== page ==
Their heads are furnished with two stumpy horn-like processes, so that the giraffes, when busy at this hammer and tongs, remind the spectators somewhat of two ancient warriors thumping each other with the spiked balls they used to carry for that purpose at the end of a chain. It is possible that the knowledge of this fact about giraffes would have gone far towards convincing our obstinate forefathers and foremothers of the creature’s actual existence, and it is impossible, therefore, to deplore too sincerely the lamentable ignorance of natural history which deprived preceding generations of the enjoyment of this animal. To the Romans so eccentric a procedure in combat greatly endeared the giraffe; and it is within the limits of reasonable expectation to believe that our ancestors of the Dark Ages would similarly have appreciated it had they allowed themselves to be so far convinced of its entity as to get one caught.

For the giraffe is distinctly an enjoyment. It is a pity, perhaps, that it has not got wings; but we must accept things as we find them, and, taken all round, there is no doubt that the camelopard is a comfort and a pleasure. It gives us hopes of further eccentricities, and contracts the limits of the marvellous. It is about the best instalment of the impossible that has been vouchsafed us.

The hippopotamus is a great prodigy in its way, and the kangaroo is out of the common. But they are neither of them of the same class as this sky-raking animal, that passes all its life, so to speak, looking out of a fourth-story window. Think of the places it could live in! A steeple would be as comfortable as possible for it, or its body might be put into a back kitchen and its head up the chimney. The cowl at the top outside would keep the rain off its head, and, as the wind blew it round and round, the giraffe, from its sweep’s eminence, would be gratified by a gyroscopic view of the surrounding country. It is the only animal that lives on the earth and never thinks about the ground it walks on.

It takes terra firma as a matter of course, and does not even trouble itself to find out where the trees grow from. It browses on the tops of them without troubling itself to wonder how leaves got so high up in the air; and while other animals are snuffing about on the earth, and blowing up the dust to their own inconvenience, the giraffe reconnoitres the ceilings, and knows all about the beams. The hippopotamus in the next house would never even surmise that there was such a thing as a roof over him unless it were to fall on his head, but he thoroughly understands the bricks and flagstones with which his apartments are paved; but with the giraffe it is just the reverse. Spiders, as a rule, build their cobwebs in the cornices, in order to be out of harm’s way; but in the giraffes’ house, if they do not wish to be perpetually molested by sniffing, they have to build in the angles of the floor; and, in the countries where giraffes are common, we may similarly presume that little birds never sit and sing on the tops of bushes, but always about the roots, or else the giraffes might accidentally nibble them off the twigs. Sometimes, it is true, the giraffe stoops to mammalian levels; but there is something so lofty even in its condescension that the very act of bending enhances the haughtiness of its erect posture, and suggests that it does it from policy. To be always keeping state, and forever in the clouds, might make shorter animals accuse it of acting superciliously; so, remembering’ Bacon’s maxim, that “amongst a man’s inferiors one shall be sure of reverence, and therefore it is good a little to be familiar,” it affably condescends at intervals. Its usual gestures are all cast in Alexandrines, and so, like the poets, it breaks a line every now and then to relieve the over-stateliness of the measure.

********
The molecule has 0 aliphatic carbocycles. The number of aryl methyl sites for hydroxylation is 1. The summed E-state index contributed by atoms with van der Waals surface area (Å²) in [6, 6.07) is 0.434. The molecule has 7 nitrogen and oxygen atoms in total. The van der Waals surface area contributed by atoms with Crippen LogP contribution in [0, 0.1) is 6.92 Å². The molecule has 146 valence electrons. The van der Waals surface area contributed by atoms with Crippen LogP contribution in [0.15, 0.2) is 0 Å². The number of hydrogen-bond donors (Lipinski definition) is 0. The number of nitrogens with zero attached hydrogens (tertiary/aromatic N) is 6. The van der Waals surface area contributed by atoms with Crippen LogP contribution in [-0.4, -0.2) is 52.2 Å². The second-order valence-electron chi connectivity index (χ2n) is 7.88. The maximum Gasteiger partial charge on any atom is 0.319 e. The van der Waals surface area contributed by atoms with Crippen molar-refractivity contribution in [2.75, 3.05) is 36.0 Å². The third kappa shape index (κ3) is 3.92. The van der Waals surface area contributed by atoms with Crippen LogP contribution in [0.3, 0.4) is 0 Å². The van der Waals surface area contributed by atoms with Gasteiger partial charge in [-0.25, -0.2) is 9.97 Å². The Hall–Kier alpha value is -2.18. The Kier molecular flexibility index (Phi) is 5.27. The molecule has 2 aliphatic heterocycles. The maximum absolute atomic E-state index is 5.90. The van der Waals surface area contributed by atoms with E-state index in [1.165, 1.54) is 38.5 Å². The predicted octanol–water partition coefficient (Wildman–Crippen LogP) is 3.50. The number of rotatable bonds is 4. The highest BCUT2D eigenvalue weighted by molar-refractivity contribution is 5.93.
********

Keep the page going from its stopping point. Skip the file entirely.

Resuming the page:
It is difficult to believe that the giraffe finds much fun in life; for, after all, most of the fun of the animal world goes on upon the ground. Of course, if the giraffe thinks itself a bird, it may be contented enough all by itself in the air, but its aspect is one of subdued melancholy, such as appertains to all anomalous positions, whether those of queen-dowagers or dodos. The dodo, for instance, left all by itself as the last of its race (like Kingsley’s poor old gairfowl on the All Alone Stone), must have had many sad moments. It was prevented, on the one hand, by the demise of all its kindred, from enjoying the society of its own species, and, on the other, by the dignity of being-about-to-become-extinct, from mingling in the social life of more modern fowls. The giraffe, in the same way, moves about with a high-bred, languid grace that has more than a suspicion of weariness about it.